The probable causes of cough (see Table: Causes of cough) differ, depending on whether it occurs acutely (present <3 weeks) or chronic.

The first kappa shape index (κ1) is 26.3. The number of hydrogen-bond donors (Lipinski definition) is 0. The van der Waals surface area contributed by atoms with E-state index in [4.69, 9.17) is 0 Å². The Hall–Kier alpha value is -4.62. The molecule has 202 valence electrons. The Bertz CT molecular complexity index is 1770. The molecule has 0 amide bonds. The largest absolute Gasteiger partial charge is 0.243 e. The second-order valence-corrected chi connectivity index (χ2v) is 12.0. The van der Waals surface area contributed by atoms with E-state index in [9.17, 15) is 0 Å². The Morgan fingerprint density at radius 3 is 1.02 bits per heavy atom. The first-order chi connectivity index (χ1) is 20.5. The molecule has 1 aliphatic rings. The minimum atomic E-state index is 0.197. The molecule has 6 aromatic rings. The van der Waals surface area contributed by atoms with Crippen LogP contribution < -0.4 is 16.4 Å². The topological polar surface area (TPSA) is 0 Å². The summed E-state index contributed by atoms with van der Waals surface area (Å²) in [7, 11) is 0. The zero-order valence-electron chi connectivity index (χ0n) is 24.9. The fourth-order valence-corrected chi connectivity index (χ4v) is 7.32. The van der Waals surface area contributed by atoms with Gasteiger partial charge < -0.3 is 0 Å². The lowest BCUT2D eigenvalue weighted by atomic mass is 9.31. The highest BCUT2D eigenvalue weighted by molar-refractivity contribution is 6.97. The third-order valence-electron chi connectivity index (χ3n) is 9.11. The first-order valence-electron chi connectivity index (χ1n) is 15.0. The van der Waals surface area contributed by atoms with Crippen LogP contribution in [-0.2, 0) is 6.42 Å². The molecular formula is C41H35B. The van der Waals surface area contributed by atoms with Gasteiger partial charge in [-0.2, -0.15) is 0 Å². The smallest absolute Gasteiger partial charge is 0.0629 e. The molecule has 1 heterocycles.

Cough is defined as explosive expiratory maneuvers to clean the airways that comes reflex or willingly about. Cough is one of the most common symptoms that leads to prospect a general practitioner. The probable causes of cough (see Table: Causes of cough) differ, depending on whether it occurs acutely (present <3 weeks) or chronic. In acute cough are the most common causes are infections of the upper respiratory tract (including acute bronchitis) postnasal drip COPD exacerbation pneumonia at chronic cough are the most common causes of chronic bronchitis postnasal drip Bronchial (ie cough after infection) are hyperreactivity after resolution of a viral or bacterial respiratory infection Gastroesophageal reflux causes of cough in children are similar to those in adults, but asthma and foreign body may occur more frequently. Very rarely can a cerumen graft or a foreign body in the ear canal due to irritation of the auricular branch of n. Vagus reflex cause persistent cough. Psychogenic cough is even more rare and is a diagnosis of exclusion. Patients with chronic cough can develop a secondary reflex or a psychogenic component to her cough. Even a lengthy coughing can injure the bronchial mucosa, which in turn can cause more coughing. Causes of cough cause suspicious findings diagnostic approach of acute treatment infections of the upper respiratory tract (including acute bronchitis) rhinorrhea red, swollen nasal mucosa sore throat discomfort Clinical evaluation pneumonia (viral, bacterial, aspiration, rare mushroom permitting) fever Productive cough dyspnea Pleuritic chest pain bronchial breath sounds or Ägophonie Chest x-ray cultures (eg. B. pleural fluid, blood, possibly bronchial lavage) in critically ill patients and patients with hospital-acquired pneumonia postnasal drip (allergic, viral or bacterial origin) headache sore throat nausea Cobblestoning the posterior oropharynx Pale, swollen nasal mucosa Clinical evaluation Sometimes response to empirical antihistamines and decongestant therapy CT Known in the sinuses unclear diagnosis COPD exacerbation diagnosis of COPD Weak respiratory sounds wheezing dyspnea breathing with lip brake use of the respiratory muscles Dreifußzeichen seat position of the arms against the legs or the Examination table chest X-ray foreign body * Sudden appearance in an infant that has no infection of the upper respiratory or constitutional symptoms chest x-ray (inspiratory and expiratory view) bronchoscopy pulmonary embolism * Pleuritic chest pain dyspnea tachycardia CT angiography Rare ventilation / perfusion scintigraphy and possibly arteriography of the pulmonary heart failure * dyspnea fine bubble RG Extrasystolischer Heartbeat Dependent peripheral edema chest x-ray natriuretic peptide level of the brain (B-type) Chronic Chronic bronchitis productive (in smokers) coughing on most days of the month or 3 months of the year for 2 consecutive years in a patient with known COPD or smoking in the past frequent throat clearing dyspnea chest X-ray pulmonary function test postnasal drip (most likely allergic) headaches sore throat Cobblestoning the posterior oropharynx Pale, swollen nasal mucosa To deteriorate Clinical evaluation Sometimes response to empirical antihistamines and decongestant therapy allergy tests Gastroesophageal Reflux Burning chest or abdominal pain, which neingen to the consumption of certain foods in certain activities or in certain positions. Sour taste, especially on waking hoarseness Chronic nocturnal cough or coughing in the early morning Clinical evaluation response to empirical H2 blockers or "proton pump inhibitor therapy" Sometimes 24-hour esophageal pH probe in unclear diagnosis of asthma (cough) cough as reaction to various causative factors (eg. as allergens, cold, physical activity) may wheezing and dyspnea pulmonary function tests methacholine provocation response to empirical Bronchodilatorentherapie Hyper reactive airways after the dissolution of respiratory infections dry, non-productive cough, which for weeks or months may persist after an acute respiratory infection Typically, chest x-ray ACE inhibitors dry, persistent cough, which can occur within days or months of initiation of ACE inhibitor therapy in response to the discontinuation of ACE inhibitors pertussis during a single expiration repeated bouts of ? 5 rapid succession of strong coughing, followed by the typical wheezing, rapid, deep inspiration (wheezing) or posttussivem vomiting. Cultures of samples of nasopharyngeal aspiration wet-sounding cough after eating or drinking chest x-ray modified barium pharyngography bronchoscopy tumor * Atypical symptoms (eg. As weight loss, fever, hemoptysis, night sweats) lymphadenopathy chest X-ray, if positive, chest CT and biopsy bronchoscopy gained TB or fungal infections * Atypical symptoms (eg. as weight loss, fever, hemoptysis, night sweats) exposure history immunodeficiency chest x-ray Hau t test; if positive, sputum cultures and stains for acid-fast bacilli and fungi Sometimes chest CT or bronchoalveolar lavage * Indicates rare causes. Clarification history The history of the present illness should the duration and characteristics of the cough cover (eg. As dry or productive with sputum or blood and determine whether this is accompanied by shortness of breath, chest pain, or both). The question of triggering factors (eg. As cold air, strong smells) and the timing of the cough (z. B. especially at night) can be instructive. In the investigation of body systems should for symptoms of a possible cause, including runny nose, and throat (infections of the upper respiratory tract, postnasal drip); Fever, chills, and pleuritic chest pain (pneumonia); Night sweats and weight loss (tumor, TB), heartburn (gastroesophageal reflux) and swallowing and choking while eating or drinking (aspiration) are sought. The history should youngest respiratory infections (ie within the last 1-2 months..); past allergies, asthma, COPD and gastroesophageal reflux; note risk factors for (or known) TB or HIV infection, and history of smoking. The drug history should be taken into account in particular the use of ACE inhibitors. Patients with chronic cough should after exposure to potential irritants or allergens as well as travel or stays in regions with endemic fungal diseases interviewed werden.Körperliche examination Vital signs should be checked for tachypnea and fever. In the general examination for signs of respiratory distress and chronic disease (eg. As emaciation, lethargy) care should be taken. The examination of the nose and throat should be particularly on the nature of the nasal mucosa (eg. As color, congestion) and the presence of effluent concentrate (external or in the posterior pharynx). The ears should be examined for cause of cough reflex. The cervical and supraclavicular areas should be inspected for lymphadenopathy and palpated. It is carried out a full examination of the lungs, especially the scope of inhaled and exhaled air; Symmetry of breath sounds and whether wet RG, wheezing, or both are present. are signs of consolidation (. eg Ägophonie, dull head sound) to beobachten.Warnzeichen The following findings are of particular importance: dyspnea hemoptysis weight loss Persistent fever risk factors for TB or HIV infection interpretation of results Some results suggest certain diagnoses out (see table: causes of cough). Other key findings are less specific. For example, help paint does not (eg. As yellow, green) and thick sputum, to distinguish bacterial causes of others. can wheezing occur on multiple causes. Hemoptysis in small quantities can occur in severe cough of different etiology, although indicate larger amounts of hemoptysis on bronchitis, bronchiectasis, TB or primary lung cancer. Fever, night sweats and weight loss can Patients with serious findings of dyspnea or hemoptysis and in patients with reasonable suspicion of pneumonia, pulse oximetry and chest X-ray should be performed in many chronic infections and cancer auftreten.Tests. Patients with weight loss or risk factors should perform chest X-ray and tests for TB and HIV infection. In many patients, without serious findings, clinicians can support the diagnosis of the medical history and the results of the physical examination and begin treatment without further testing. In patients without clear cause, but without ernstzunehmnde findings, many doctors begin treatment empirically against postnasal drip (z. B. antihistamine and decongestant combinations, nasal corticosteroid) or gastroesophageal reflux (z. B. proton pump inhibitors, H2 blockers). An appropriate response to these measures usually makes further clarification unnecessary. Patients with chronic cough, in which a putative treatment is ineffective, should perform a chest x-ray. If the radiographic findings are normal, many doctors test sequentially on Asthma (pulmonary function tests with methacholine), sinuses (CT of the sinuses) and gastroesophageal reflux disease (monitoring the pH in the esophagus). A sputum culture is useful in patients with a possible indolent infection such as whooping cough, tuberculosis or non-tuberculous mycobacterial infection. The sputum cytology is noninvasive and should be performed in cases of suspected cancer, and if the patient produces sputum or hemoptysis has. A chest CT and possibly bronchoscopy should be performed in patients with lung cancer, or if another bronchial tumor is suspected (eg. As in patients who have smoked for many years or have non-specific constitutional symptoms) and in patients in whom a empiric therapy has failed and where the preliminary tests have provided inconclusive results. Treatment Treatment consists of treating the causes. There is little evidence to support the use of cough relievers or expectorant agent. Coughing is an important endogenous mechanism to remove secretions from the respiratory tract and can help treat respiratory infections. Therefore - even if the patients often expect to get a cough suppressant or even ask for it - should only be done very carefully and be restricted to patients with infections of the upper respiratory tract and patients such treatment who are receiving treatment for the underlying disease and the continued strong suffer from their cough. Cough suppressants can help some patients with chronic cough who have a reflex or a psychogenic component to her cough, or develop the violations of the bronchial mucosa. Antitussives suppress the medullary cough center (dextromethorphan and codeine) or anesthetize the stretch receptors in the bronchi and alveoli of afferent Vagusanteile (benzonatate). Dextromethorphan is chemically related to the opioid levorphanol and p.o. as a tablet or juice in a dose of 15-30 mg administered 4 times / day for children 1 to 4 times / day in adults or 0.25 mg / kg body weight. Codeine acts antitussive, (n. D. Talk .: weak) analgesic and sedative, but can in rare cases lead to dependence. Nausea, vomiting, constipation and tolerance development are possible side effects. The usual dose for adults is 10-20 mg p.o. every 4-6 hours and for children from 0.25 to 0.5 mg / kg body weight 4 times / day. Other opiates (hydrocodone, hydromorphone, methadone, morphine) also acting antitussive, but not used because of its high dependence and abuse potential. The related with tetracaine benzonatate, which is available in liquid-filled capsules, is effective at a dose of 100-200 mg p.o.2 times / day. Expectorants are intended to reduce the viscosity of the bronchial secretions and promotion facilitate (coughing), but are, if any, of limited effectiveness. Guaifenesin (200-400 mg po every 4 hours as juice or tablet) is used most frequently because it has no serious side effects. In addition, numerous other secretolytics, including bromhexine, Ipecac and saturated potassium iodide exist (SSKI). The use of inhaled expectorants such as isoproterenol, N-acetylcysteine ??and DNase is generally on the stationary portion for the treatment of cough in patients with limited bronchiectasis or cystic fibrosis. Adequate hydration, the secretion promotion easier, as well as the inhalation of vapor, but neither of those measures has been tested enough. Local treatment with cough drops or juices (Demulzentia) containing acacia, licorice, glycerin, honey and Wild Cherry, soothes irritations and possibly emotionally soothing. Your benefit, however, is not scientifically proven. Protussiva that promote cough are indicated for cystic fibrosis and bronchiectasis, so in diseases where an adequate sputum for Sekretclearance and preservation of lung function is regarded as important. DNase or hypertonic saline solutions are used in connection with vibration massage, physiotherapy equipment breath (n. D. Übers .: VRP1-Flutter, RC-Cornet) and postural drainage to promote cough and sputum. This therapeutic approach appears in cystic fibrosis (n. D. Red .: and bronchiectasis) is advantageous, but not in most other causes of chronic cough. Bronchodilators, such as salbutamol and ipratropium bromide or inhaled corticosteroids may be associated with cough therapeutic utility in a persistent cough for infections of the upper respiratory tract and asthma. Conclusion alarms include breathlessness, chronic fever, weight loss and coughing up blood. The clinical diagnosis is usually sufficient. An occult gastroesophageal reflux sufferers awareness should remain as a possible cause in memory. Antitussives and expectorants should be focused.